Frequently Asked Questions
There are some questions that are asked over and over again by our customers. We don't mind answering them for you while you're here, but you might actually find a question that you didn't think to ask that someone else did.
Q: How long does it take for a tree to grow to Christmas Tree height?
A: The answer depends on variety. Trees generally take 6-10 years to become an 8 foot tree. The quickest growing tree we have on the farm is a white pine. What takes the longest? The blue spruce, which can take 15 years to mature to a Christmas tree.
Q: Why cut a Christmas tree, isn’t that hurting the environment?
A: The Christmas tree is a renewable crop and for every 1 tree cut the plantation plants 3 new seedlings. Young trees produce more oxygen as they grow than mature trees; so cutting a Christmas tree is good for the environment.
Q: What is the best mixture to put in the water to keep the tree fresh during the season?
A: The best thing to keep a tree fresh for the season is WATER. Don’t be fooled by something you heard through the grapevine. Water is what trees drink. Make sure once you have it in your stand you don’t let the waterline drop below the stump. If this happens the tree will produce sap and seal it, preventing water intake. You will need to make a fresh cut on the stump for the tree to take water again. Make sure you stand has a large water container.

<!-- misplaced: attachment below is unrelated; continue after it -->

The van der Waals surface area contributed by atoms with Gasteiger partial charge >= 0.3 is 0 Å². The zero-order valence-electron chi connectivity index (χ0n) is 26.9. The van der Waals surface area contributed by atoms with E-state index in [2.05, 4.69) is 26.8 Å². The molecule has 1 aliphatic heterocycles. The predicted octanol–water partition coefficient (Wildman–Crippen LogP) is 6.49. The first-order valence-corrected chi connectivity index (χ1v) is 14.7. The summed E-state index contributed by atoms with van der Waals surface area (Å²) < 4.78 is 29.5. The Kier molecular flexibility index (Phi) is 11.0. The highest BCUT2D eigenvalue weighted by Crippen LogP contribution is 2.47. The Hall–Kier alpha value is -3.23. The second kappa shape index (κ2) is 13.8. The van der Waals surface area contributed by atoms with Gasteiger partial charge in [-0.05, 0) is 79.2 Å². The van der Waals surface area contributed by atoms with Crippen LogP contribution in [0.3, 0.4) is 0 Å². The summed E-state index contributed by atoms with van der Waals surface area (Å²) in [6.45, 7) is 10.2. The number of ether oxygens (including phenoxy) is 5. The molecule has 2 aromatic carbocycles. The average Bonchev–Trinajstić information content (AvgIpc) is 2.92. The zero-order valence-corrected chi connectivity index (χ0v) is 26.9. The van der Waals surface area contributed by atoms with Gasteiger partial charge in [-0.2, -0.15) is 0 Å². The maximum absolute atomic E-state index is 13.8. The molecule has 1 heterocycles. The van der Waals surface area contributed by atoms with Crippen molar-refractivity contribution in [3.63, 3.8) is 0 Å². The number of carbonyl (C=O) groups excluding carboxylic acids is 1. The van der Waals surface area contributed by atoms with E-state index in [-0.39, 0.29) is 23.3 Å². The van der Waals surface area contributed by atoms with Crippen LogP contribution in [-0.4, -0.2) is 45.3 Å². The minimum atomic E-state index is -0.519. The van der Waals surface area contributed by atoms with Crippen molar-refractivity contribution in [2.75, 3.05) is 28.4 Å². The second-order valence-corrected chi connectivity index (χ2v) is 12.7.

Q: How do I care for a live tree?
A: Many people celebrate Christmas with a living tree. The roots are kept in a “ball” of earth. The ball can be wrapped in burlap or set into a container or pot. The tree may be added to the landscape after the holidays. To use a living Christmas tree successfully, please observe the following points: • The adaptability of the species should be considered. Many species are shipped outside of their natural area and may not be adaptable to other areas. Check with a reliable nursery or extension forester.
- The tree should be stored in an unheated, sheltered area such as a garage or porch, out of the wind and sun.
- The tree will need adequate water. The root ball or soil should be kept slightly damp but not flooded.
- We recommend not leaving the live tree in the house for more than 3 to 5 days. • Do not remove the tree directly from a warm house out into freezing temperatures. Instead, move to a sheltered area first for several days.
- If the ground is unfrozen, the tree may be replanted. The spot to be dug may be mulched to prevent freezing. Plant as soon as possible. (If you dig the hold before the ground freezes you can bring the dirt into the house to keep it warm.)
- Do not remove the burlap and ropes (unless it is plastic). This keeps the root ball solid and secure. Cut the cord from the trunk after planting. Tap the tree container of a potted tree and remove prior to planting. Do not attempt to remove the solid from the root system. Earth removed from the original hold should be backfilled around the root ball. Do not put any dirt over the root ball. Make sure you plant the tree a few inches above the ground layer to allow for settling, mulching the difference. Mulch heavily over the top of the planted root ball to prevent it from freezing. Water only as needed: A Flooded tree may not survive.
- Stake the trees to prevent wind tipping or damage during the first growing season.